Comment 4 John Mertz 2019-06-25 15:36:50 UTC
(In reply to Henrik Krohns from comment #1)
> Hi there, some comments. I'm always blunt, so keep that in mind. :-)

Understood. I'm here for the advice. :)

> - Quite hesitant about $p->set_rendered() use and the whole concept of
>   adding "random crap" to rendered body, which could have many side
>   effects.

Well the idea is that it not be "random crap", but crap that has always
been in the message, but never considered to be part of the message in
the past. The email's reader doesn't really distinguish between a jpeg
of a word and the word in plaintext, and so the filter shouldn't really
either to the extent possible (from the point of view that it's all
text, not that the presence of an image is not an indicator for other
reasons).

In the testing I have done, very little content that is not text gets
added. This is mostly things like pipes being added where an actual
vertical line is being used as a separator. The characters matched are
not always perfect, of course, but I have not seen it add anything
completely unexpected.

>   Nothing uses set_rendered() in current codebase, there
>   needs to be some investigation if it actually works properly, how
>   module priorities should be set, whether stuff end up in Bayes and
>   other plugins that read rendered body etc.

I'm aware that set_rendered is not used elsewhere, it took quite some
time to discover exactly how to do the bits because I couldn't find any
other use of it for reference and there is limited documentation in
this area. My intent is that this content IS part of the text of the
message and should be treated the same as the literal text. This would
mean bayes consideration, etc.

>   Of course this is also
>   bad performance wise if all tests have to wait for OCR to complete.
>   An async model would be much more generally usable, but it would
>   have to have own rules (FuzzyOCR style?). Or perhaps body rules
>   could be tflagged with "ocr" so they can be run independently
>   against that data.

Of course. Given the intention that the content be treated as if it is
part of the body, the Fuzzy method isn't really possible. My
understanding of the tflags would be that the rules would run later but
that they would all be done after the message was completely parsed. I
didn't intend to have ocr-specific rules, so I don't think that
tflagging is constructive (I have limited understanding here).

> - Absolutely no reason to use a 9 year old Image::OCR::Tesseract
>   module, from an author who seems to pretty much left CPAN business
>   long time ago. The modules only purpose seems to be running
>   tesseract/convert shell commands, for which a proper SA way is using
>   $pms->enter_helper_run_mode() / Timeout / helper_app_pipe_open - see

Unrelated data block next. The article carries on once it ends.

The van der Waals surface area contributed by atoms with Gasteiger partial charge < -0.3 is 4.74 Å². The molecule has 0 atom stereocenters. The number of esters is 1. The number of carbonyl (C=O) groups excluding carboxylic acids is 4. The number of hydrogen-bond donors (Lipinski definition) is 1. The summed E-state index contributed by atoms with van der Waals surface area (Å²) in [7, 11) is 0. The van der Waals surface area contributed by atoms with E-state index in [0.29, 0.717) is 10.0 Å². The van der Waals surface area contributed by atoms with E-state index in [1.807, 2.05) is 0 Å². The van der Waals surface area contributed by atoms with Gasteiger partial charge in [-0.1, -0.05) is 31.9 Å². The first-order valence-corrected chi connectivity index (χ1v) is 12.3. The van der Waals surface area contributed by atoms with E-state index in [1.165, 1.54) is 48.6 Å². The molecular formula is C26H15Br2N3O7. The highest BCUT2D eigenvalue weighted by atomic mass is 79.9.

>   Pyzor.pm for example.

This was a simple case of not wanting to duplicate effort. If there is
a proper SA way to do things I'll be happy to make that change.

> - It is _horrible_ security wise to use mime provided $fname for a
>   filesystem name. Just use the static counter, and $ext if needed to
>   construct a fixed safe name. This also removes need for the quite
>   iffy chr(65+$unique++) loop..

That part I stole directly from Fuzzy. I didn't see the need to use the
filename, but assumed there was a reason Fuzzy did it, so I did too.
Because fuzzy did it, I assumed that SA was sanitizing the $fname for
me. I'll be more than happy to switch to a counter.

> - Unneeded dependency File::Which, should use
>   Mail::SpamAssassin::Util::find_executable_in_env_path

Happy to do that as well. Thanks for bringing this to my attention.

> - Proper way to combine path and filename string:
>   File::Spec->catfile($tmpdir, $fname)

Thanks.

> - "print PICT" should also check for errors (disk could be full?)

Absolutely right. Will do.

> - Should not use parse_config to accept any random tocr_* line, use
>   the set_config() stanza that defines exact supported options, and
>   sets their defaults and types, validated

Ah. Yes. I was crude about this initially and neglected to improve it.
I'll do that.

> - tesseract_type() has unused $w,$h (remove?)

Correct. _skip was originally part of _type until being give it's own
function. I'll clean that up too.

> - should use more common dbg method (also use info() only for serious
>   errors, not for "found attachment" things)
>
> sub dbg {
>  my $msg = shift;
>  Mail::SpamAssassin::Plugin::dbg("TesseractOct: $msg", @_);
>}

Great. I'll re-jigger this too.

> - A bit shame to lock into tesseract, as people had good success with
>  gocr previously. Would have been nice to be able to select engine(s).
>  Did you try gocr?

I was having exceedingly poor results with Fuzzy when it was set up
with gocr. To the point that bold, unobscured names of certain
pharmaceuticals were not registering at all despite a very loose
matching valiue. When I configured it to use Tesseract, the results
were much better on the same images, so when I wanted to make a plugin
with differing operation Tesseract was the obvious choice.

I had considered making the OCR package configurable as in Fuzzy, but
was dissuaded because it adds unnecessary development and user
complexity. I certainly have nothing against others using gocr, if they
prefer it, but in my opinion a fork for each is simpler. To make